Grounded Astrid 'should not have been at sea' - Report

Route planning for a historic tall ship which sank with more than 30 people on board appeared to more concerned with photo-ops than safety, a damning marine investigation has found.

Grounded Astrid 'should not have been at sea' - Report

A review of the grounding of an historic tall ship which sank off west Cork with more than 30 people on board has found a catalogue of failures and breaches of international regulations in the running of the ship, highlighting poor route planning before it set sail past the Sovereign islands.

Thirty passengers and crew

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The 93-year-old former cargo ship – believed to have been used by drug smugglers after being retired from work in 1975 – was later salvaged but scrapped.

Astrid was one of 50 vessels taking part in a five mile journey from Oysterhaven to Kinsale as part of Ireland’s 2013 Gathering initiative – a tourism bid to encourage the Irish diaspora to return to their homeland on holiday.

A review of the incident by the Marine Casualty Investigation Board (MCIB) found “Passage planning of the voyage from Oysterhaven to Kinsale was inadequate, for a passenger ship navigating a course within 300m of a lee shore in a force six wind,”

“The passage planning appears to have been influenced by the desire for photograph opportunities for the Gathering Cruise event. Priority should have been given to safe navigation and avoidance of dangerous situations.”

Among recommendations in the wake of the incident, MCIB investigators said the master of a tall ship must retain over-riding authority when taking part in promotional activities and they must not compromise good passage planning or the safety of a ship, crew or passengers.

Investigators said the ship grounded because the engines failed after fresh water contaminated fuel.

The inquiry blamed human error for this when water was being taken on board in Brighton 12 days before the incident.

The investigators also warned mistakes were made when a mayday alert was being sent out causing a 10 minute delay in getting RNLI and Coast Guard crews out to sea.

The report found this “could have been critical to the final outcome had conditions been more severe”.

It went on: “The main cause of this grounding is that the ship was not operated in a safe manner in compliance with the International Conventions.

“The correct passage planning procedures should have been carried out and the Master should not have altered his passage in an unsafe manner to facilitate promotional activities.”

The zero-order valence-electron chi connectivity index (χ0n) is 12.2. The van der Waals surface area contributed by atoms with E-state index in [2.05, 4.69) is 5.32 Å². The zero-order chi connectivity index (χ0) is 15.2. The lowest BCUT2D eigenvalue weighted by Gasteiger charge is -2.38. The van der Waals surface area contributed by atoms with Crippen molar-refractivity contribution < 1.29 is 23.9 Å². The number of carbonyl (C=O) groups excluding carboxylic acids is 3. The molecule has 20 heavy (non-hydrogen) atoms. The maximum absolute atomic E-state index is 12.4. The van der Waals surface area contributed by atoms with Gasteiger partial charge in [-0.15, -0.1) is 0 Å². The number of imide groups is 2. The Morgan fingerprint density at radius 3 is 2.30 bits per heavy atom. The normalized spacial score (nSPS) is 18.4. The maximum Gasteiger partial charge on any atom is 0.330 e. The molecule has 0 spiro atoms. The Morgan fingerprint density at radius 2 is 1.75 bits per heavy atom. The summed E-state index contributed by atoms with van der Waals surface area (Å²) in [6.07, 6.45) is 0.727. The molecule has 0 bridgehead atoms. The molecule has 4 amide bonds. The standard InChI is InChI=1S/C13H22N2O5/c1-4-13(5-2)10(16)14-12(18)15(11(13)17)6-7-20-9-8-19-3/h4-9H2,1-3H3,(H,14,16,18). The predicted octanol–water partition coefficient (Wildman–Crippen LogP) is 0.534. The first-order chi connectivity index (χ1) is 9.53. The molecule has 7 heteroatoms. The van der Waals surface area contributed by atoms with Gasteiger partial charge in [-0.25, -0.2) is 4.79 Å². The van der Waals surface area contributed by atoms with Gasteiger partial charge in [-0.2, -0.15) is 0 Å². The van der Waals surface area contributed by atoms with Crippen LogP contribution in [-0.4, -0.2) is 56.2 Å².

Astrid was also found to have broken international rules on passenger vessels, known as the Solas Conventions, which the investigators said presented “a danger to the ship and the persons on-board and a threat of harm to the marine environment”.

“The ship was not certified as a passenger ship for either EU or international voyages nor were the crew appropriately certified and the ship should not have been at sea,” the report concluded.

The inquiry found an annual inspection of liferafts, due in April 2013, had not been carried out although they worked without problems during the rescue.

Also, the tall ship did not have a valid Certificate of Seaworthiness and the Master’s Certificate of Competency expired one month before the accident.

The ship was owned by Dutch couple Ineke de Kam and her husband Pieter, 62. He was captaining the vessel during the incident.

Those on board when the tragedy struck included eight Irish sail trainees, four from the Netherlands, three from the UK, six from French, two from Belgium and one Spaniard.

One of the sailors, Daragh Comiskey, 17, from Co Wexford, credited emergency training for keeping them calm as they awaited rescue on the day.

The MCIB issued a series of recommendations for operators of sail training vessels in the wake of the Astrid incident including a demand for operators to ensure the ships on international voyages comply with international conventions and European Union law as passenger ships.

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